Wednesday, October 31, 2007

ON THIS DAY: Friday, Nov. 1, 1861

Brig. Gen. William Tecumseh Sherman, commander of the Department of the Cumberland (which comprises much of Tennessee and Kentucky), writes an alarming letter to his wife, Ellen. Believing himself outnumbered, outgunned, and unsupported, he is in despair—or worse. “The idea of going down in history with a fame such as threatens me makes me crazy, indeed I may be so now.”

Sherman sounds pathetic. “God knows that I think of you and our dear children all the time, and [wish] that we might hide ourselves in some quiet corner of the world…Now I find myself riding a whirlwind unable to guide the storm.”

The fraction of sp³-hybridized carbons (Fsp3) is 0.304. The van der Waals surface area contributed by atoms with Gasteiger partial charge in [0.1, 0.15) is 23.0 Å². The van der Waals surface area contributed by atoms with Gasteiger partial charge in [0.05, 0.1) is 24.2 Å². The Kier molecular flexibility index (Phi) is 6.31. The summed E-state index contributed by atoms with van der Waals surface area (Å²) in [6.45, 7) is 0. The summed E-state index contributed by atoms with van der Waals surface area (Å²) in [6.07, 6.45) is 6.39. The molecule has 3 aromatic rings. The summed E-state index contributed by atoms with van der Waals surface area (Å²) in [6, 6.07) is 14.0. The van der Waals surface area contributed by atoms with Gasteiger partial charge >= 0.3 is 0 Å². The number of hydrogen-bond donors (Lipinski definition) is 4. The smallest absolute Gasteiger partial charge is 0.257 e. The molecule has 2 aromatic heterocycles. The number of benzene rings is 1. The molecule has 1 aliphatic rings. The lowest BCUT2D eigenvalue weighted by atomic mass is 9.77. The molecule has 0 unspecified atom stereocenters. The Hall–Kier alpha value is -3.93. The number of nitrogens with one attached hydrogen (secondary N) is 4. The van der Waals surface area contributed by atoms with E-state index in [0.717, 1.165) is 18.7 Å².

Not only Ellen will worry about Sherman’s mental state. Soon, those concerned about him will be taking action.

In Washington, Maj. Gen. George B. McClellan, commander of the Army of the Potomac, accepts Lincoln’s invitation to replace Lt. Gen. Winfield Scott as commander of all Union forces. Lincoln wonders out loud if McClellan can handle the tremendous responsibility, but the cocky Philadelphian tells him, “I can do it all.” It won’t be too long before Lincoln –and many others—will be wondering of McClellan can do anything.

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